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Community and Q&A

Building an energy-efficient pole barn

bkeesaman | Posted in Energy Efficiency and Durability on

We are in the process of planning a metal pole barn used for manufacturing. We need to have metal panels on the inside (or similar) for wash down. We currently have a similar metal pole barn which is not energy efficient. What is a good way to make better use of the insulation / materials to make the building as energy efficient as possible? We also need to maintain a constant temperature of 55-65 degrees if possible.

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  1. GBA Editor
    Martin Holladay | | #1

    From an energy performance viewpoint, a metal pole barn is the worst type of frame imaginable. It has all of the disadvantages of a pole barn, plus all of the disadvantages of a building with steel framing.

    If I understand you correctly, and this building has steel framing, then it's going to be challenging to insulate. All of the insulation needs to be on the exterior side of the framing (to avoid the energy penalty of thermal bridging through the structural members). That means that you either need to insulate with a product like SIPs or nailbase, or you need to build a wooden frame on the exterior side of your steel frame to hold your insulation. If you end up needing this wooden frame, you may ask yourself the question, "Why not just skip the steel frame?"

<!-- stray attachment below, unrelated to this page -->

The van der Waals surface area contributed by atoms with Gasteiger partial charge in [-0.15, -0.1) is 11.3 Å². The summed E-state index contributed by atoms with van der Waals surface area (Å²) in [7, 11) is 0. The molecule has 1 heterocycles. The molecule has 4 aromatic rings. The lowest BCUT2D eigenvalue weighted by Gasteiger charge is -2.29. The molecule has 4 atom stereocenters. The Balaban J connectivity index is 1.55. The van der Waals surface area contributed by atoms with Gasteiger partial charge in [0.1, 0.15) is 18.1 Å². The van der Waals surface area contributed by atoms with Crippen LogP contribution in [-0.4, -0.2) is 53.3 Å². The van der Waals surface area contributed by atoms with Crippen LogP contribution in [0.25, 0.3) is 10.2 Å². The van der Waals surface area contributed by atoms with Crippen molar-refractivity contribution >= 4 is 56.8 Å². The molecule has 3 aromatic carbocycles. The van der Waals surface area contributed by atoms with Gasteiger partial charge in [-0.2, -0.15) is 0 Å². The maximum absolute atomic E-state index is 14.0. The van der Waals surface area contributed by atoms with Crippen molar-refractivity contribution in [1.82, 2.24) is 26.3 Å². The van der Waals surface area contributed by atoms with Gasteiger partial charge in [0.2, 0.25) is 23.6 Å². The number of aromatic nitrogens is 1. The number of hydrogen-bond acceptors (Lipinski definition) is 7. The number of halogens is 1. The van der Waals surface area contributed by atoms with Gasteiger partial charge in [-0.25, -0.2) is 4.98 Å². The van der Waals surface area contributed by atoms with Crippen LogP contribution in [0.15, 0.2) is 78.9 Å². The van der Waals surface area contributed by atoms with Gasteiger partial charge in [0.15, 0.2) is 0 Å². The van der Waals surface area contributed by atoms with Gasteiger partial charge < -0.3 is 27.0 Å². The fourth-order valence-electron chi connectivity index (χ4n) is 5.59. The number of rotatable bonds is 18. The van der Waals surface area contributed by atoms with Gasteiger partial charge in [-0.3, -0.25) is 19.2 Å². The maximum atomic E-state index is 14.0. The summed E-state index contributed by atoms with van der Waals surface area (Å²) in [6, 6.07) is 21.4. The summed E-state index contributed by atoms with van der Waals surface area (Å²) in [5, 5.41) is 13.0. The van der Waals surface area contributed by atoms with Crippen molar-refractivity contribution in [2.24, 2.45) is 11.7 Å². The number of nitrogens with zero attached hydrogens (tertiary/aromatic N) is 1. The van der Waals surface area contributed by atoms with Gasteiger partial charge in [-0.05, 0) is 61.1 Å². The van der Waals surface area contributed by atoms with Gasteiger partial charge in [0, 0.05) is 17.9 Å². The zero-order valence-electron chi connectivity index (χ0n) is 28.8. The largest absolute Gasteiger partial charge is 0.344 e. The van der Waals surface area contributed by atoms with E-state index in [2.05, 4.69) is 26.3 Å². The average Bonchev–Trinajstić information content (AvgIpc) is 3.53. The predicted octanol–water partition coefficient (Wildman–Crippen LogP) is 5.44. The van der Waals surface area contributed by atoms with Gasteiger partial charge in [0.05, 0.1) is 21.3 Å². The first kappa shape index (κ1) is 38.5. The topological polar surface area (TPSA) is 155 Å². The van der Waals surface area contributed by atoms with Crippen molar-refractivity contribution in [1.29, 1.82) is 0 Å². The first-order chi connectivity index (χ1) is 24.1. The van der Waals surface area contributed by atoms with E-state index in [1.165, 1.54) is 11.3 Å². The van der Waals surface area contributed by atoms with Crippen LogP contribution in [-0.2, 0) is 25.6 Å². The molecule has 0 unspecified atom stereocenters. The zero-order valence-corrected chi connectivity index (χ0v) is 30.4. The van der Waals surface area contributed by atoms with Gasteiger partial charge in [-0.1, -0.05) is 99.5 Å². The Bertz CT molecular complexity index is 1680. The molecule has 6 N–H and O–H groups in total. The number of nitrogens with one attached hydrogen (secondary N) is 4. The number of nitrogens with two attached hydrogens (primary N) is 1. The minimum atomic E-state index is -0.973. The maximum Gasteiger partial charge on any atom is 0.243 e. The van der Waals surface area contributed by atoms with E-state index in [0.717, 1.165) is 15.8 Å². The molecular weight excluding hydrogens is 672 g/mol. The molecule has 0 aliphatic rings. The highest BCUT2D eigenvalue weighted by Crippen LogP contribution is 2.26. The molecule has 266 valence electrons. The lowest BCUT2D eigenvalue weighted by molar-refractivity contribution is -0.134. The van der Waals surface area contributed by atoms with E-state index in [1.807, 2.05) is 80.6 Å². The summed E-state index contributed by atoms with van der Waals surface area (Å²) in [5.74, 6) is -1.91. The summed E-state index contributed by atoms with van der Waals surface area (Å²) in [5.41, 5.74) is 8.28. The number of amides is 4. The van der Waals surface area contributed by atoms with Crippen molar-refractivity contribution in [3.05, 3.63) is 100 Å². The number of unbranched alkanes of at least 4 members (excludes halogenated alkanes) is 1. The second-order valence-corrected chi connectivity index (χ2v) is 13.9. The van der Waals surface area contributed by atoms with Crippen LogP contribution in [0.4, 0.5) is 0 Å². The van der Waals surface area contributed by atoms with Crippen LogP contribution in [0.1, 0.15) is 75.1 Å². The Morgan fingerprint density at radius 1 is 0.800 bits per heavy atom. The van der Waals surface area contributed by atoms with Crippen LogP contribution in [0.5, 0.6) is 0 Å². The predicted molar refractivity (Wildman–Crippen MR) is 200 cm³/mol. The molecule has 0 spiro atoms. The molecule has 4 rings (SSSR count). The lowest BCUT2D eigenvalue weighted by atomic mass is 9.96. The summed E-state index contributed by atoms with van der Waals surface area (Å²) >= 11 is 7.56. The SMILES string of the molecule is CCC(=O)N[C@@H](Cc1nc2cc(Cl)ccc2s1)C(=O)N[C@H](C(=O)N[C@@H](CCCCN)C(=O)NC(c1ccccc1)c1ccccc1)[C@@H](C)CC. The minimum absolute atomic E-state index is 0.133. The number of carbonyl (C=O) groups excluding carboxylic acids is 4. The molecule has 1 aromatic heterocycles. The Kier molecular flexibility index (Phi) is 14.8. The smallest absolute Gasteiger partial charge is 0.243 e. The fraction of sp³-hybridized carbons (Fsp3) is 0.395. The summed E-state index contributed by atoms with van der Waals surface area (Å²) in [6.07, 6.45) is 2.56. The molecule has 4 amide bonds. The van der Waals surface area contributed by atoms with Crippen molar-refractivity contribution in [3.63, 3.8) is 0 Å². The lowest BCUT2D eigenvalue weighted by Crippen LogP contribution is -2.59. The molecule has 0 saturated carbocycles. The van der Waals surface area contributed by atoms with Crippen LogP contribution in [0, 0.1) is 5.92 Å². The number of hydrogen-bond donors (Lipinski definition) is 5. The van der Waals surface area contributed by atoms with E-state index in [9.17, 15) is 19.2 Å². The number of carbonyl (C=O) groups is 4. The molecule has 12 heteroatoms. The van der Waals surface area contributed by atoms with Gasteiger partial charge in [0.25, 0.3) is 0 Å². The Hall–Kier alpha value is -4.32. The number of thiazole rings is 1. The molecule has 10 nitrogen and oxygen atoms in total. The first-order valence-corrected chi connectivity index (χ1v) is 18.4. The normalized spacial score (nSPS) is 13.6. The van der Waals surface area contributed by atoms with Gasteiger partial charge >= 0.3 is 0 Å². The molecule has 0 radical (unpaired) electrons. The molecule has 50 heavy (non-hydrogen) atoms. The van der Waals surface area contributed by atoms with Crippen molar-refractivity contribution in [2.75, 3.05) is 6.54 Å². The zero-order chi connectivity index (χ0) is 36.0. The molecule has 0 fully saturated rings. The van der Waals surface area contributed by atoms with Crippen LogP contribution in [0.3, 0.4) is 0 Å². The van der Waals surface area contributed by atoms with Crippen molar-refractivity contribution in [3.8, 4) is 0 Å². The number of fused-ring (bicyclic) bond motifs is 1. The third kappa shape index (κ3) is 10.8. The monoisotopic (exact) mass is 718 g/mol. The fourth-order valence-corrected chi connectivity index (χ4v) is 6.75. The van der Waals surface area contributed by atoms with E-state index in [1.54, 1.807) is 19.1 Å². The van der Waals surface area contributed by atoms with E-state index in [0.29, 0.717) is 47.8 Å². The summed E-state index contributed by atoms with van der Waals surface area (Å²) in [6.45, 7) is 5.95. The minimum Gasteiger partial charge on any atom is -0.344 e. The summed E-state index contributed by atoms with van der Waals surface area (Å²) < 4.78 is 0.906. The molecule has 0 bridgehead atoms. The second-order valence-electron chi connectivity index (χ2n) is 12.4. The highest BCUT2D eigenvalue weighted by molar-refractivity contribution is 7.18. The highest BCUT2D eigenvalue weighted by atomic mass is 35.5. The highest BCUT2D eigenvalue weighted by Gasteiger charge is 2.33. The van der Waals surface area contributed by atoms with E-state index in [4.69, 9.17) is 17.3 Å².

A metal-framed pole barn may be cheap, but it's difficult to insulate. You'll have to choose what you want most: low construction cost or energy efficiency.

  2. bkeesaman | | #2

    I should have been more specific. It will be wood poles, wood framing, wood trusses, and with metal 'siding'. We currently have a similar building with batt insulation but it is not efficient.

  3. GBA Editor
    Martin Holladay | | #3

    OK, you have half as many challenges as I thought.

    It's still tough to insulate a pole barn.

    First, there is the question about the floor. Do you have a slab or gravel? If it's a gravel floor, it's hard to air-seal the bottom of the walls. If you have a slab, we'll need to know your climate zone or location, so we can recommend whether you need a horizontal layer of rigid foam under the slab.

    Next, you still have issues of how to support the insulation. In most pole barns, you don't have studs. You have posts and horizontal nailers between the posts. This makes air sealing difficult, and using conventional insulation difficult.

    The best way to proceed is to work on the exterior side of your structural frame. Again, either SIPs or nailbase is one approach -- and if you use SIPs, you could skip the pole barn structure, and just build a SIP building.

    Another approach is to install a stud wall on the outside of your pole barn to hold the insulation -- but again, this raises the question, why not just build an ordinary building with stud-framed walls if you need it for insulation?

  4. davidmeiland | | #4